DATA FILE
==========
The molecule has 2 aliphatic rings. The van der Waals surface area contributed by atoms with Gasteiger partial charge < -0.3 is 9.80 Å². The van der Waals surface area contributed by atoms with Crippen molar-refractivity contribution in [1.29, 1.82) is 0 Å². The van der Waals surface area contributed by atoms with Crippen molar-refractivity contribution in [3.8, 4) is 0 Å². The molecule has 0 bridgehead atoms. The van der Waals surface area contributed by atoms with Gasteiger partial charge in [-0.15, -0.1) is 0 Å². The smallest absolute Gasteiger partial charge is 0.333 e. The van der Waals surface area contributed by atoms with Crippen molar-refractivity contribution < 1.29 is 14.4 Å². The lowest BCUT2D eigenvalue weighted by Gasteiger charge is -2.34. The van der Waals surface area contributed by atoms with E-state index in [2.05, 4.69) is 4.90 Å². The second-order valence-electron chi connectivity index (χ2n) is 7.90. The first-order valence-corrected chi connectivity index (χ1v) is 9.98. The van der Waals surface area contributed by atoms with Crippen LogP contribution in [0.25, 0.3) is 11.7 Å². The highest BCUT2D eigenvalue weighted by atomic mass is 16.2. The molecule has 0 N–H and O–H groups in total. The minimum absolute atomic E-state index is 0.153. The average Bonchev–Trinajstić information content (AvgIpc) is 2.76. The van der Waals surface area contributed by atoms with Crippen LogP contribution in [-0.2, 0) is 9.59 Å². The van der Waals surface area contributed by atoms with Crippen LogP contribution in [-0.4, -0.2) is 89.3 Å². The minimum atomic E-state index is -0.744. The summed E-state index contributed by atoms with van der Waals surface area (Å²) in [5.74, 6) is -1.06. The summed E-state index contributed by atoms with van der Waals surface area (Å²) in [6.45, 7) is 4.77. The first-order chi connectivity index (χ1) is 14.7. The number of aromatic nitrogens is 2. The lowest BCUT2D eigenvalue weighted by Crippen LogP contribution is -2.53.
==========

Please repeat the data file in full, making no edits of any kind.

The molecule has 2 aliphatic rings. The van der Waals surface area contributed by atoms with Gasteiger partial charge < -0.3 is 9.80 Å². The van der Waals surface area contributed by atoms with Crippen molar-refractivity contribution in [1.29, 1.82) is 0 Å². The van der Waals surface area contributed by atoms with Crippen molar-refractivity contribution in [3.8, 4) is 0 Å². The molecule has 0 bridgehead atoms. The van der Waals surface area contributed by atoms with Gasteiger partial charge in [-0.15, -0.1) is 0 Å². The smallest absolute Gasteiger partial charge is 0.333 e. The van der Waals surface area contributed by atoms with Crippen molar-refractivity contribution < 1.29 is 14.4 Å². The lowest BCUT2D eigenvalue weighted by Gasteiger charge is -2.34. The van der Waals surface area contributed by atoms with E-state index in [2.05, 4.69) is 4.90 Å². The second-order valence-electron chi connectivity index (χ2n) is 7.90. The first-order valence-corrected chi connectivity index (χ1v) is 9.98. The van der Waals surface area contributed by atoms with Crippen LogP contribution in [0.25, 0.3) is 11.7 Å². The highest BCUT2D eigenvalue weighted by atomic mass is 16.2. The molecule has 0 N–H and O–H groups in total. The minimum absolute atomic E-state index is 0.153. The average Bonchev–Trinajstić information content (AvgIpc) is 2.76. The van der Waals surface area contributed by atoms with Crippen LogP contribution in [-0.2, 0) is 9.59 Å². The van der Waals surface area contributed by atoms with Crippen LogP contribution in [-0.4, -0.2) is 89.3 Å². The minimum atomic E-state index is -0.744. The summed E-state index contributed by atoms with van der Waals surface area (Å²) in [5.74, 6) is -1.06. The summed E-state index contributed by atoms with van der Waals surface area (Å²) in [6.45, 7) is 4.77. The first-order chi connectivity index (χ1) is 14.7. The number of aromatic nitrogens is 2. The lowest BCUT2D eigenvalue weighted by Crippen LogP contribution is -2.53.